Secrets ER Insiders Know- And You Should Too

There are a lot of people who have no idea of what it is that goes on inside emergency rooms. When they have to finally visit an emergency room, they are left frustrated and confused because they have absolutely no idea of what to do. I have worked with Bellaire Emergency Room for close to ten years now and during this time, I have learned all the secrets and hacks that will help you have a smoother time in an emergency room.

I want to share some of the secrets that the emergency rooms don’t want you to know but you need to know them. These are things that the medical practitioners will simply not tell you but you need to know them because they will make your life easier and the whole experience of visiting the emergency room better. Here are the secrets Emergency Room insiders don’t know- and you should too;

Call your doctor before coming to the ER-it makes it look more urgent

This is a hack that will help you bypass the queues at the ER. If a physician receives a call from your doctor explaining the urgency of your situation, he/she can pave the way for your arrival.

Be brutally honest

Whether it is pus coming from your anal area or blood in your semen, you should never lie about your medical condition. Tell the truth as it will help you receive the appropriate treatment. If you are not comfortable speaking to a doctor, talk to a relative and let him/her do the hard explaining for you.

Be precise in your explanation

Doctors and physicians are only human. They will therefore understand you better if you keep your explanation short and precise. Don’t beat around the bush, just say things the way they are and you will get quick treatment.

Learn to say a simple thank you

As much as you are paying for the service, please find it within yourself to appreciate the effort of the nurses and doctors. It costs nothing but goes a long way in making the doctor feel appreciated. Be nice!

There is no shame in crying when it is painful

If it is painful, there is no shame in squeaking and probably crying. Doctors understand that pain is real and they are not surprised when patients end up breaking into tears because they can’t bear with the tears.

Talk to someone

To help reduce frustration while waiting for treatment, it is advisable to talk to the social worker on duty or the triage nurse. A good conversation not only helps you settle down but will help you avoid frustrations when waiting in line.

Come with a family member or a friend

People who are accompanied by their friends and family members are likely to get better and quicker service as the family members will on hand to provide any information needed and probably help to move you around. If you can, always come with a friend or a family member.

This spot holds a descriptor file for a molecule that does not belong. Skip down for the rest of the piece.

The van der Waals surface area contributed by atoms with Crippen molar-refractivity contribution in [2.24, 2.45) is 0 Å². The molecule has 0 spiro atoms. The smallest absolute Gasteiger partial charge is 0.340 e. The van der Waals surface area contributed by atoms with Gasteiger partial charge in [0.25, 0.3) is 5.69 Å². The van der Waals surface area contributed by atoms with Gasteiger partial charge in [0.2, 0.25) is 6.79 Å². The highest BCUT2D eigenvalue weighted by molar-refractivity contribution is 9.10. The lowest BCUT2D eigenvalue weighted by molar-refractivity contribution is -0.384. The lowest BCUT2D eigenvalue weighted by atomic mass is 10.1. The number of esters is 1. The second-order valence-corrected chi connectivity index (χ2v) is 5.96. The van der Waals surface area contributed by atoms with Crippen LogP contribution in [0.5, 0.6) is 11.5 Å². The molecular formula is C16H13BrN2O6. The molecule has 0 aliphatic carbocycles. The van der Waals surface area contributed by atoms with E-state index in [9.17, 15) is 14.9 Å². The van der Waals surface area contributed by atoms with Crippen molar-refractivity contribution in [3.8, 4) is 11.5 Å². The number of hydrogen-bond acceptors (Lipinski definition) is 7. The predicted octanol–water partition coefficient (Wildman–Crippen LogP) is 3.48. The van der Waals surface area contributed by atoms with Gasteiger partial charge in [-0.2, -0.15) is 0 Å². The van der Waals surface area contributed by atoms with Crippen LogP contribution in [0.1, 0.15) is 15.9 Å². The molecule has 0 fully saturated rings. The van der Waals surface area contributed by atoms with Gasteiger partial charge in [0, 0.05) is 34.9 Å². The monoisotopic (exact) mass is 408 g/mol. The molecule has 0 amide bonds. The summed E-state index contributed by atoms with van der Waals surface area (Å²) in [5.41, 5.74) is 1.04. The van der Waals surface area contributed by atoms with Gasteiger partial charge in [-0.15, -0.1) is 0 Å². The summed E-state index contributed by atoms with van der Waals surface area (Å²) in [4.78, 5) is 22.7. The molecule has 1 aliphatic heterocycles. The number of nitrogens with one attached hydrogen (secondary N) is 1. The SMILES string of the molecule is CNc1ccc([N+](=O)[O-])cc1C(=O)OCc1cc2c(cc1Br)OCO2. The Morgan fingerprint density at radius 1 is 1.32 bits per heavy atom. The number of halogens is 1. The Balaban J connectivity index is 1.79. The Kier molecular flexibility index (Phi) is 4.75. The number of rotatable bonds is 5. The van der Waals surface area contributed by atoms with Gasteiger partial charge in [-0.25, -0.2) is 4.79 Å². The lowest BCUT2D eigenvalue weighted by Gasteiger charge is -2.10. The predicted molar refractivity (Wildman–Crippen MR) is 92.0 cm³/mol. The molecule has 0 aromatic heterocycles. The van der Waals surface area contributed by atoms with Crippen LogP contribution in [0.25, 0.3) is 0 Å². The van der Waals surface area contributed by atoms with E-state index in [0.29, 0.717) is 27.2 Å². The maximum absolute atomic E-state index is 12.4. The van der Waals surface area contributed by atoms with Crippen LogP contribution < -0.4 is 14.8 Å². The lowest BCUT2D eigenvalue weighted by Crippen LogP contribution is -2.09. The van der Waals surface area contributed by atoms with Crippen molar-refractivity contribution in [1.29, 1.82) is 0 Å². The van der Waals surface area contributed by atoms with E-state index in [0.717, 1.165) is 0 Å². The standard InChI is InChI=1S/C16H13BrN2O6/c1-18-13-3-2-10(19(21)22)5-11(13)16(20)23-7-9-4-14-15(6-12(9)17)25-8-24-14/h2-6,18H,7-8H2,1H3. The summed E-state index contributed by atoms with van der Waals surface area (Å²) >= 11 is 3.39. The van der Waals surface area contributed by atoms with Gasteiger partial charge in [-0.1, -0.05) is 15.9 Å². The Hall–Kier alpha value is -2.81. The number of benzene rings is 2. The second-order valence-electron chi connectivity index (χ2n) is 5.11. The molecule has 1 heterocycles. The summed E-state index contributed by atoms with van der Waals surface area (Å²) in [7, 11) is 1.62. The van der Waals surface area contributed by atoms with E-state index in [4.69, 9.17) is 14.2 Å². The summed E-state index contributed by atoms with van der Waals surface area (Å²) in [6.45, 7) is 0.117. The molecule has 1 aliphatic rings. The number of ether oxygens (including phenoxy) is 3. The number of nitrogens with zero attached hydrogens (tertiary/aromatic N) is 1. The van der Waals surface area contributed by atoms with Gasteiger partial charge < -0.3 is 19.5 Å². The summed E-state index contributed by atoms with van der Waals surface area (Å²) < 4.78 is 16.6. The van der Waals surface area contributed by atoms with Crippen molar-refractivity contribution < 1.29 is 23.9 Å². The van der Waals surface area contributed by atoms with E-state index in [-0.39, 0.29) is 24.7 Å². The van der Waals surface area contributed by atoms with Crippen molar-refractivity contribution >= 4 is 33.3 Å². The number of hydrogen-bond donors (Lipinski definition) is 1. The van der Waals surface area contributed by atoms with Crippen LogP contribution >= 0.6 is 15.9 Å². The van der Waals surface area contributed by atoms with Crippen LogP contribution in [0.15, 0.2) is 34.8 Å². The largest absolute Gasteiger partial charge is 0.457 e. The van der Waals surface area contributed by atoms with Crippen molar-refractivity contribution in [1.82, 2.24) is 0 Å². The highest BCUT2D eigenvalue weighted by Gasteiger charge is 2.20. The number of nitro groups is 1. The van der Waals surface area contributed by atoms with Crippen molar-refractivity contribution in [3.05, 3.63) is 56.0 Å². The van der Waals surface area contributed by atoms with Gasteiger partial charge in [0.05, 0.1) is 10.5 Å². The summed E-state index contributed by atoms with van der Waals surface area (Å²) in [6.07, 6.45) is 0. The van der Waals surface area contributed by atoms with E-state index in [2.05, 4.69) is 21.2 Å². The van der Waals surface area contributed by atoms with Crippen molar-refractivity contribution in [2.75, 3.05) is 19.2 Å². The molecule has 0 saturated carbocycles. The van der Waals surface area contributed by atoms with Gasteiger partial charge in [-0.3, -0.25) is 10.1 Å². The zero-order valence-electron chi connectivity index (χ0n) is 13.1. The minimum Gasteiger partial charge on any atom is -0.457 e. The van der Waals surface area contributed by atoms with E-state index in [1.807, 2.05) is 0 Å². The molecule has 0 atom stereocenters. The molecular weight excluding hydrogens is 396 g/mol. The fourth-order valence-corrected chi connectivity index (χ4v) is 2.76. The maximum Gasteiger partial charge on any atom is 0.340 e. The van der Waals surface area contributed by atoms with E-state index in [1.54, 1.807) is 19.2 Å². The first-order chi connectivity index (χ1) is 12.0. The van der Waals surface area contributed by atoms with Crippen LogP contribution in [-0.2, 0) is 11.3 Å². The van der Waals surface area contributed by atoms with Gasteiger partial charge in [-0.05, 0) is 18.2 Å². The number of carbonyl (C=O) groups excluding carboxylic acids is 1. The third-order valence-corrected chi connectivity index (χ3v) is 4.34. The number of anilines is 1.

NEVER yell at a medical practitioner

However long you wait in line, never ever yell at a medical practitioner in the ER. Screaming because you feel neglected or forgotten will not help you get quick service. Always ask kindly and wait in line.

Be patient

When you visit the emergency room at the peak hours and your condition is not as urgent, you will have to be patient. You might end up waiting for more than an hour at times and if you are not patient you might get yourself worked up and want to leave without treatment.

ERs and physicians care about you as well

Doctors will never tell you but they actually care about you more than you think. They have feelings as well and will be touched by your tears and pain. They will only act tough because they don’t want you to freak out because you think they are hurt as well. Doctors care about you more than you think.

We don’t enjoy keeping you in line

Doctors and nurses don’t enjoy keeping you in the line. When they keep you waiting, it means that they are sure that you are not going to die and are most probably attending to someone who needs more urgent care.

Be attentive and cooperative

A doctor in an emergency room will never ask you to cooperate but they really want you to be as attentive and cooperative as you can. They know the benefits of everything they tell you and you need to follow what they tell you.

Conduct a little research on ER Protocols

If you can, please take time and do a little homework on what it is that happens in emergency rooms. Understanding the protocols will help you manoeuvre easily in the emergency room and get to the right places easily.

Make sure you have all the information required

Ensure that you have all the information that the physicians are likely to ask for. Medical information and past records will help the physicians administer better treatment.

Memorize the names of the assigned nurses and physicians

Make sure you know the name of the assigned physician, charge nurse and the shift’s attending physician. These are the people responsible for your treatment and you need to know where they are. Ask after them and make sure they have not forgotten about you.